Careful Words

part (n.)

part (v.)

part (adv.)

part (adj.)

But Hudibras gave him a twitch

As quick as lightning in the breech,

Just in the place where honour's lodg'd,

As wise philosophers have judg'd;

Because a kick in that part more

Hurts honour than deep wounds before.

Samuel Butler (1600-1680): Hudibras. Part ii. Canto iii. Line 1065.

Honour and shame from no condition rise;

Act well your part, there all the honour lies.

Alexander Pope (1688-1744): Essay on Man. Epistle iv. Line 193.

Art and part.

So have I heard, and do in part believe it.

But, look, the morn, in russet mantle clad,

Walks o'er the dew of yon high eastward hill.

William Shakespeare (1564-1616): Hamlet. Act i. Sc. 1.

In the elder days of Art,

Builders wrought with greatest care

Each minute and unseen part;

For the gods see everywhere.

Henry W Longfellow (1807-1882): The Builders.

I hold the world but as the world, Gratiano,—

A stage, where every man must play a part;

And mine a sad one.

William Shakespeare (1564-1616): The Merchant of Venice. Act i. Sc. 1.

But, for my own part, it was Greek to me.

William Shakespeare (1564-1616): Julius Caesar. Act i. Sc. 2.

Life! we 've been long together

Through pleasant and through cloudy weather;

'T is hard to part when friends are dear,—

Perhaps 't will cost a sigh, a tear;

Then steal away, give little warning,

Choose thine own time;

Say not "Good night," but in some brighter clime

Bid me "Good morning."

Mrs Barbauld (1743-1825): Life.

  But one thing is needful; and Mary hath chosen that good part which shall not be taken away from her.

New Testament: Luke x. 42.

  Reputation, reputation, reputation! Oh, I have lost my reputation! I have lost the immortal part of myself, and what remains is bestial.

William Shakespeare (1564-1616): Othello. Act ii. Sc. 3.

To know, to esteem, to love, and then to part,

Makes up life's tale to many a feeling heart!

Samuel Taylor Coleridge (1772-1834): On taking Leave of ——, 1817.

Andromache! my soul's far better part.

Alexander Pope (1688-1744): The Iliad of Homer. Book vi. Line 624.

But in the way of bargain, mark ye me,

I 'll cavil on the ninth part of a hair.

William Shakespeare (1564-1616): King Henry IV. Part I. Act iii. Sc. 1.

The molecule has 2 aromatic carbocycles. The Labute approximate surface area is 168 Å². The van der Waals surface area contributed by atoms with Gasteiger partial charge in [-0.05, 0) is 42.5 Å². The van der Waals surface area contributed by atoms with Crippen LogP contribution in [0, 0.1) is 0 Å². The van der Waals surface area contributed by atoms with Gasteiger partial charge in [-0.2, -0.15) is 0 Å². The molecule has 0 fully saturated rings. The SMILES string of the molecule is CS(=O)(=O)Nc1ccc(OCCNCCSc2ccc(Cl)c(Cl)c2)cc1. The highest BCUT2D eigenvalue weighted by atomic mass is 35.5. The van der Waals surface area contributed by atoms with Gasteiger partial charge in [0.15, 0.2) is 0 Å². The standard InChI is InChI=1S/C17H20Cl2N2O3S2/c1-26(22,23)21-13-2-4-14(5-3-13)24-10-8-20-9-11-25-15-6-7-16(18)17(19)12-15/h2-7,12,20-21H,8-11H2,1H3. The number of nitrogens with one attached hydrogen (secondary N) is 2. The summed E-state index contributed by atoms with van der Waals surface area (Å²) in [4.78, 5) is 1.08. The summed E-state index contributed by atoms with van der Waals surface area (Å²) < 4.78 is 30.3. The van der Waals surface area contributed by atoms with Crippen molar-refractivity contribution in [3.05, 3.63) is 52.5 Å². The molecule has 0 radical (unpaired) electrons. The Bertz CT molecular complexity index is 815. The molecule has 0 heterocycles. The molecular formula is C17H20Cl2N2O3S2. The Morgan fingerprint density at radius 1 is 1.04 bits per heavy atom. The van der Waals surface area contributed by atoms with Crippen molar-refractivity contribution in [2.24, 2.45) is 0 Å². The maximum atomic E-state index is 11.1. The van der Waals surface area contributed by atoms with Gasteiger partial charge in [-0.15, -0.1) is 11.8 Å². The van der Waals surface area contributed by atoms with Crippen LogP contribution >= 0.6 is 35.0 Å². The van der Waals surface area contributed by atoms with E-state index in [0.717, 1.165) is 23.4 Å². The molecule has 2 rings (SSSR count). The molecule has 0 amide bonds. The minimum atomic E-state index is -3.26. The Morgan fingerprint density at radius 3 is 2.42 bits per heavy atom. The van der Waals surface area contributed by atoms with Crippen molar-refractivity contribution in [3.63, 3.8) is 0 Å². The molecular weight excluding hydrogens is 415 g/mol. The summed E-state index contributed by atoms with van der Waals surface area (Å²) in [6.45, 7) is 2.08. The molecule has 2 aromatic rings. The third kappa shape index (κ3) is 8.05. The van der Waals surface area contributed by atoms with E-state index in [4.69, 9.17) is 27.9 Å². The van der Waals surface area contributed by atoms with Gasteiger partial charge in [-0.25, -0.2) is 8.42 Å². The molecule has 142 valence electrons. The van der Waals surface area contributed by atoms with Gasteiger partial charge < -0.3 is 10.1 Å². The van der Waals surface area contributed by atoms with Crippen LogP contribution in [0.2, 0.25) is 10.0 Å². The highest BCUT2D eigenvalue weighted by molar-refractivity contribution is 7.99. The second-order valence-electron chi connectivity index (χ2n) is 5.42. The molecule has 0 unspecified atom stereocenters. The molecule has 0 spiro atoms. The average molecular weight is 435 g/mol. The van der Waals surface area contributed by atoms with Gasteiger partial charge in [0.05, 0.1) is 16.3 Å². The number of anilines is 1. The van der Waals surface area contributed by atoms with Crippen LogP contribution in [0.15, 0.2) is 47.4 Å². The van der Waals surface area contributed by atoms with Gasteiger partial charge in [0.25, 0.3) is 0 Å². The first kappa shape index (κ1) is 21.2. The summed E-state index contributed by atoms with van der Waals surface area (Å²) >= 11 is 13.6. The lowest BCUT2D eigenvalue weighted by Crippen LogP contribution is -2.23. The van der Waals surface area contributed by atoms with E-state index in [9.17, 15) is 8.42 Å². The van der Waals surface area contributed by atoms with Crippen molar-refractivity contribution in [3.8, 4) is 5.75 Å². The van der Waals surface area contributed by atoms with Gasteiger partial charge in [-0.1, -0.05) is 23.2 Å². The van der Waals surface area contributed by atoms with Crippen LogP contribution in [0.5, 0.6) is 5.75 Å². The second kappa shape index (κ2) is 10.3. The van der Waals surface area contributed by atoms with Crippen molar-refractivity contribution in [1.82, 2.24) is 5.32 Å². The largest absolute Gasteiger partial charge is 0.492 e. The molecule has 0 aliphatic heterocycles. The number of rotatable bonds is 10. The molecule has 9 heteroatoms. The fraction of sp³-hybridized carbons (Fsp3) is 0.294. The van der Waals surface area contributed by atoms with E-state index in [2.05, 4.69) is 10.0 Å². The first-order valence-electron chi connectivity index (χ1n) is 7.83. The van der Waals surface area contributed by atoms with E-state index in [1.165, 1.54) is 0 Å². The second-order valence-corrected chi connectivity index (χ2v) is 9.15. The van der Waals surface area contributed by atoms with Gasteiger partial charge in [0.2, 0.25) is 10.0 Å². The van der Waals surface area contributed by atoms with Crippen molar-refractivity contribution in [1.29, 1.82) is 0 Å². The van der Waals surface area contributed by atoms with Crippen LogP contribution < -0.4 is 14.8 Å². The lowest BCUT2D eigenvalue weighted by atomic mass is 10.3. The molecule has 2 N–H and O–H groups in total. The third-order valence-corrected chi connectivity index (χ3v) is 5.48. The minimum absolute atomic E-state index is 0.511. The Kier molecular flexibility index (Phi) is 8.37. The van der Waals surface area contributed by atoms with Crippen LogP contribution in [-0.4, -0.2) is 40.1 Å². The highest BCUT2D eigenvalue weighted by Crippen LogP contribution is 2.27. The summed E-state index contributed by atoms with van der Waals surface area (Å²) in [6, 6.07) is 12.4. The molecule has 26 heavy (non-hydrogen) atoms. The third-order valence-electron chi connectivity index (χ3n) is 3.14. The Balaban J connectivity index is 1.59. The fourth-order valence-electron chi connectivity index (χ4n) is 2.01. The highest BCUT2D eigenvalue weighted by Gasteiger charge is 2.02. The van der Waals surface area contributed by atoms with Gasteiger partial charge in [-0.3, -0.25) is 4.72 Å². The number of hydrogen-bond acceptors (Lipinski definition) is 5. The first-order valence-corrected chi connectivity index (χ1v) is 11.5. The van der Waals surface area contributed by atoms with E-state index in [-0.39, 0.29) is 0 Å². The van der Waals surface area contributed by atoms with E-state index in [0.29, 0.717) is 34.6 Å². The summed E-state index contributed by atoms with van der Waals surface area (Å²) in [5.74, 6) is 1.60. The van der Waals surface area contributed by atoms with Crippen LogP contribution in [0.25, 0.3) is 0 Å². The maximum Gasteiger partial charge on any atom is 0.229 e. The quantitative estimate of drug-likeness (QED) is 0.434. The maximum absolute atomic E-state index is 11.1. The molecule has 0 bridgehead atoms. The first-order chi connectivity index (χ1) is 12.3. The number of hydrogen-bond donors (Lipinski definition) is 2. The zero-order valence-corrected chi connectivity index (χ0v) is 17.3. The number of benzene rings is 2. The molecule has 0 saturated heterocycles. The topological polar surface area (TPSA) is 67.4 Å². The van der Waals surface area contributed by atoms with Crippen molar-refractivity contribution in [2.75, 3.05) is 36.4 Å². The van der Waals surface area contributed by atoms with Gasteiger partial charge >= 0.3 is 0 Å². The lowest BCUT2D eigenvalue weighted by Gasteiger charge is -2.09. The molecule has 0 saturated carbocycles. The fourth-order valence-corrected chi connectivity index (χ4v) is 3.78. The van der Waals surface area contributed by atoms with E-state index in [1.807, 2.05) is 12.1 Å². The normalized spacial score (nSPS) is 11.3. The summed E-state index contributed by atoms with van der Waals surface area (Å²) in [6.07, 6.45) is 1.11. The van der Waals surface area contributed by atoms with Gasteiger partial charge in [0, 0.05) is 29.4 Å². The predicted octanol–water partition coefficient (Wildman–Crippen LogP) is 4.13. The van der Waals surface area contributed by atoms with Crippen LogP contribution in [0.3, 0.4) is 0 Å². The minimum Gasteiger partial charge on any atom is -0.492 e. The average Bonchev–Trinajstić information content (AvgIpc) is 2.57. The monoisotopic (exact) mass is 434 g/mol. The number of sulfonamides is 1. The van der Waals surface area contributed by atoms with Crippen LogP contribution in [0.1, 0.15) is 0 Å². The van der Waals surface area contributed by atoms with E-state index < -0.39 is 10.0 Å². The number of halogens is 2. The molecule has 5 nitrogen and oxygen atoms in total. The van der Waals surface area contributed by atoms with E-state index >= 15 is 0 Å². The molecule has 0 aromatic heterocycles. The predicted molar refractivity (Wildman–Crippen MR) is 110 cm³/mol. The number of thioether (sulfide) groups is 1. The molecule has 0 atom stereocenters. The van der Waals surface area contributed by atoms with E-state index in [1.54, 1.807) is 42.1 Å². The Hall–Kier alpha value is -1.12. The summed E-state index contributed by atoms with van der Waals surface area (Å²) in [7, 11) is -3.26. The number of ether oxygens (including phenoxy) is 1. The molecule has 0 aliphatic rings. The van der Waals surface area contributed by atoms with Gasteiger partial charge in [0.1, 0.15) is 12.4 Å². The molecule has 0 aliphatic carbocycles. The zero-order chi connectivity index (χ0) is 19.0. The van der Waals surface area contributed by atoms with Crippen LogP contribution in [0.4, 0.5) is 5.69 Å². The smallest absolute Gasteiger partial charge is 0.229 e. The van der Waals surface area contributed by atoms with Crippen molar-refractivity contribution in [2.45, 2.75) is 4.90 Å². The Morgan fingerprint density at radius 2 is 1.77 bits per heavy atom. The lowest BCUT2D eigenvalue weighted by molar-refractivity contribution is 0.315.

I am a part of all that I have met.

Alfred Tennyson (1809-1892): Ulysses.

All is concentr'd in a life intense,

Where not a beam, nor air, nor leaf is lost,

But hath a part of being.

Lord Byron 1788-1824: Childe Harold's Pilgrimage. Canto iii. Stanza 89.

  He made it a part of his religion never to say grace to his meat.

Jonathan Swift (1667-1745): Tale of a Tub. Sect. xi.

She was a form of life and light

That seen, became a part of sight,

And rose, where'er I turn'd mine eye,

The morning-star of memory!

Yes, love indeed is light from heaven;

A spark of that immortal fire

With angels shared, by Alla given,

To lift from earth our low desire.

Lord Byron 1788-1824: The Giaour. Line 1127.

The better part of valour is discretion.

William Shakespeare (1564-1616): King Henry IV. Part I. Act v. Sc. 4.

It seems the part of wisdom.

William Cowper (1731-1800): The Task. Book iv. The Winter Evening. Line 336.

All the world's a stage,

And all the men and women merely players.

They have their exits and their entrances;

And one man in his time plays many parts,

His acts being seven ages. At first the infant,

Mewling and puking in the nurse's arms.

And then the whining school-boy, with his satchel

And shining morning face, creeping like snail

Unwillingly to school. And then the lover,

Sighing like furnace, with a woful ballad

Made to his mistress' eyebrow. Then a soldier,

Full of strange oaths and bearded like the pard;

Jealous in honour, sudden and quick in quarrel,

Seeking the bubble reputation

Even in the cannon's mouth. And then the justice,

In fair round belly with good capon lined,

With eyes severe and beard of formal cut,

Full of wise saws and modern instances;

And so he plays his part. The sixth age shifts

Into the lean and slipper'd pantaloon,

With spectacles on nose and pouch on side;

His youthful hose, well saved, a world too wide

For his shrunk shank; and his big manly voice,

Turning again toward childish treble, pipes

And whistles in his sound. Last scene of all,

That ends this strange eventful history,

Is second childishness and mere oblivion,

Sans teeth, sans eyes, sans taste, sans everything.

William Shakespeare (1564-1616): As You Like It. Act ii. Sc. 7.

He gave his honours to the world again,

His blessed part to heaven, and slept in peace.

William Shakespeare (1564-1616): King Henry VIII. Act iv. Sc. 2.

Spirits that live throughout,

Vital in every part, not as frail man,

In entrails, heart or head, liver or reins,

Cannot but by annihilating die.

John Milton (1608-1674): Paradise Lost. Book vi. Line 345.

  We know in part, and we prophesy in part.

New Testament: 1 Corinthians xiii. 9.